Ajit Wadekar, who died a year ago, led India to two epic series victories in the early 1970s. His Wisden obituary established his credentials to be considered one of his country’s most significant leaders.
In the second over of the final morning of the decisive Oval Test in August 1971, with India 97 from a first series victory in England, Ajit Wadekar hesitated while attempting a single, and was run out. It left his side three down. Wadekar returned to the dressing room, lay on a bench, and fell asleep. As he dozed, his team carved a niche in the history of Indian cricket: he was woken to be told they had won by four wickets.
Earlier in the year, under his quietly authoritative captaincy, India had won a series for the first time in the West Indies. Now they had shrugged off decades of deference and defeats to win in England. Eighteen months later, they beat them at home to complete a memorable hat-trick: almost 40 years after their first Test, India had announced themselves on the world stage. Wadekar was fortunate to inherit a group purged of factionalism by his predecessor, Tiger Pataudi.
He also came armed with the greatest spin-bowling arsenal the game had seen and, in the Caribbean, was stiffened by the emergence of Sunil Gavaskar. He was cool under pressure and tactically sharp, while a new emphasis on close catching benefited the spinners. “I thought, if I am going to prove to the selectors that they have a proper replacement for Pataudi,” he said, “the only way is to start winning, and outside the country.”
Wadekar was no prodigy: his father thought the game would distract him from a career in engineering, though he did once present him with a new bat after an impressive algebra result. And he became a cricketer almost by accident. While a student at Elphinstone College in Bombay, he shared a bus journey with future Test player Baloo Gupte, who invited him to be twelfth man for the college team. Wadekar was reluctant, but a match fee of three rupees sealed the deal.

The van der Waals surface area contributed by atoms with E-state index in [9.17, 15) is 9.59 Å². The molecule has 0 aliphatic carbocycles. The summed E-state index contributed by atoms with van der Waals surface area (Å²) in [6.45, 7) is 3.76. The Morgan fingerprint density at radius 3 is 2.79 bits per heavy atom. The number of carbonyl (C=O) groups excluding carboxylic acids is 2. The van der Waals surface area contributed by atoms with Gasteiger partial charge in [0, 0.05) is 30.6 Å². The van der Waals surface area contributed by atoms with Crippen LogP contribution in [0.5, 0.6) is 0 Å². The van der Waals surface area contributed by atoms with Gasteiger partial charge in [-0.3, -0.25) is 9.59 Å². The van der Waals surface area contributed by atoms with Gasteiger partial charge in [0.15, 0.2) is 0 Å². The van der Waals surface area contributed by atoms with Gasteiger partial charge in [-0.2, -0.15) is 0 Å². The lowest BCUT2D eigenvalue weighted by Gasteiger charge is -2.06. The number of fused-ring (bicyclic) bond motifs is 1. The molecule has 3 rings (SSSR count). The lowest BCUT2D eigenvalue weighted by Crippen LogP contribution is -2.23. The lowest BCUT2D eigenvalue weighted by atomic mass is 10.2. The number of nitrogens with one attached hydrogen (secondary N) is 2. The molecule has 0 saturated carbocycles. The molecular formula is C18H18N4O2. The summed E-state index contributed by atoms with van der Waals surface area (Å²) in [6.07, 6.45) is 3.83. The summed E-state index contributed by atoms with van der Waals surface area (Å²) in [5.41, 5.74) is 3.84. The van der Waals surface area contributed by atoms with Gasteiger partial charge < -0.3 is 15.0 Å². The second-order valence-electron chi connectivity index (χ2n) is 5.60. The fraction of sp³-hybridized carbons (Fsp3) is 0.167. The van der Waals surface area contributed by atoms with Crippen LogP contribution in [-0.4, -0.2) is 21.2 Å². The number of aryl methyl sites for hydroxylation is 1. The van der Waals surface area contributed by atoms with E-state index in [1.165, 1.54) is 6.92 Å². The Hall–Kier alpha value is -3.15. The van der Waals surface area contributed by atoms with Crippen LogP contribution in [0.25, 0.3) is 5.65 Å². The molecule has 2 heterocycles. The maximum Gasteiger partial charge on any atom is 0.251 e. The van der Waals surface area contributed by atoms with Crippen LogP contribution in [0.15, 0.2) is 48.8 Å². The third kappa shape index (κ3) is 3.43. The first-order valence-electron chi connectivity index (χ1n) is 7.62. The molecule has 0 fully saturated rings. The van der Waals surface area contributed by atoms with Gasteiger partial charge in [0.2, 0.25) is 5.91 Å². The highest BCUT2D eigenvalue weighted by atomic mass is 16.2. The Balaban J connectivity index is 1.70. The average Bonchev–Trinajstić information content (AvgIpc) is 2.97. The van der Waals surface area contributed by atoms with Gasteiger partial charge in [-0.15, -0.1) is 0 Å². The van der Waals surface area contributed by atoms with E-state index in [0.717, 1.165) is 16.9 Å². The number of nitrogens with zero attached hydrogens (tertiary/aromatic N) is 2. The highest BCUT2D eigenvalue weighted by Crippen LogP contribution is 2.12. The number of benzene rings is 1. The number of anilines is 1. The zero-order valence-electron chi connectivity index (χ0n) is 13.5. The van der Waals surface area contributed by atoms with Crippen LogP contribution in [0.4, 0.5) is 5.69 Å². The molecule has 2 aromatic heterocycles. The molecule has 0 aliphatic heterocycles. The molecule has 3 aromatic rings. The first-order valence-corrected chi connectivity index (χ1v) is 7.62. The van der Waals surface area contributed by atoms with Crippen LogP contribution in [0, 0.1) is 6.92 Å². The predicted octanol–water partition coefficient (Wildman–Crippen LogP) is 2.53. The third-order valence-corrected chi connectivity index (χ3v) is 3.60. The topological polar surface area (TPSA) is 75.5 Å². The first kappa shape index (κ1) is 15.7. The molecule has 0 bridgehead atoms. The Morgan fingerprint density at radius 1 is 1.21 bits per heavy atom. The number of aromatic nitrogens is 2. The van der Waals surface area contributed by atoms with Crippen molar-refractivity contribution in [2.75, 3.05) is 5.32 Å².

His left-handed elegance caught the eye of Madhav Mantri, a former Test wicketkeeper, and his first-class debut for Bombay came in the quarter-final of the 1958/59 Ranji Trophy. In the final, he scored 85 as they beat Bengal.
He was soon joined in a powerful line-up by Farokh Engineer, who remembered: “In those days it was more difficult to get into the Bombay team than the India team.” It was the start of 18 Ranji Trophy wins in 19 seasons for Bombay, with Wadekar taking over the captaincy in 1968/69. He owed the launch of his Test career to Mantri, who persuaded Pataudi his batting would be an asset.
Wadekar made his debut against West Indies in 1966/67, struggled, and was dropped after one game. Recalled at Madras, he began the second innings on a pair but quickly hit Wes Hall for six and four, and justified Mantri’s faith by top-scoring with 67. In England in 1967, despite Pataudi’s enterprising leadership, India lost 3–0. But Wadekar finished second in the averages, having hit 91 as India followed on in the first Test at Headingley.
He was dismissed for 99 at the MCG during another whitewash, in Australia in 1967/68, and when the tour moved on to New Zealand he made 328 runs at nearly 47, scoring 143 at Wellington – his only Test century. “He was definitely a much better batsman than his figures suggest,” said Bishan Bedi.
Wadekar felt his place was in jeopardy for the tour of the West Indies in 1970/71, but instead of the axe he was handed the captaincy. Vijay Merchant, the chairman of selectors, had been left with the casting vote, and opted for Wadekar’s calmness ahead of Pataudi’s charisma. “He thought Pataudi was too flamboyant,” said Engineer.
Wadekar was with his wife, buying curtains for their new home in the State Bank employees’ apartments. When they returned, a crowd of well-wishers and journalists were waiting outside. “My first thought was that some guy in the building had been promoted,” he recalled. “Little did I realise that it was me.”